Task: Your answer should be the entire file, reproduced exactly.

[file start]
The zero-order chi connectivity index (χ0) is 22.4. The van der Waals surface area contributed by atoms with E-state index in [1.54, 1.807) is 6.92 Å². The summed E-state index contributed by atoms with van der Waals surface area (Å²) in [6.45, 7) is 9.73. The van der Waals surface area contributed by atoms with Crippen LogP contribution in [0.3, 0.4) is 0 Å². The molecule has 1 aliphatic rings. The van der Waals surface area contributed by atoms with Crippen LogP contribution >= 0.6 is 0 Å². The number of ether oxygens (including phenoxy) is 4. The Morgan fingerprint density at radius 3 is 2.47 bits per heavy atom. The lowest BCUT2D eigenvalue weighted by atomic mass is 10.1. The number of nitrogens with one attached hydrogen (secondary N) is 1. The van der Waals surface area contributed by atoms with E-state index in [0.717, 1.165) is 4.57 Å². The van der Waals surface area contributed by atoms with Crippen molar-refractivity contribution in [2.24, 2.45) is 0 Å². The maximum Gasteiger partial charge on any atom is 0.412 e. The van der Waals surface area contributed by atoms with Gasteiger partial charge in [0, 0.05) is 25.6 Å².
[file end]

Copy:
The zero-order chi connectivity index (χ0) is 22.4. The van der Waals surface area contributed by atoms with E-state index in [1.54, 1.807) is 6.92 Å². The summed E-state index contributed by atoms with van der Waals surface area (Å²) in [6.45, 7) is 9.73. The van der Waals surface area contributed by atoms with Crippen LogP contribution in [0.3, 0.4) is 0 Å². The molecule has 1 aliphatic rings. The van der Waals surface area contributed by atoms with Crippen LogP contribution >= 0.6 is 0 Å². The number of ether oxygens (including phenoxy) is 4. The Morgan fingerprint density at radius 3 is 2.47 bits per heavy atom. The lowest BCUT2D eigenvalue weighted by atomic mass is 10.1. The number of nitrogens with one attached hydrogen (secondary N) is 1. The van der Waals surface area contributed by atoms with E-state index in [0.717, 1.165) is 4.57 Å². The van der Waals surface area contributed by atoms with Crippen molar-refractivity contribution in [2.24, 2.45) is 0 Å². The maximum Gasteiger partial charge on any atom is 0.412 e. The van der Waals surface area contributed by atoms with Gasteiger partial charge in [0, 0.05) is 25.6 Å².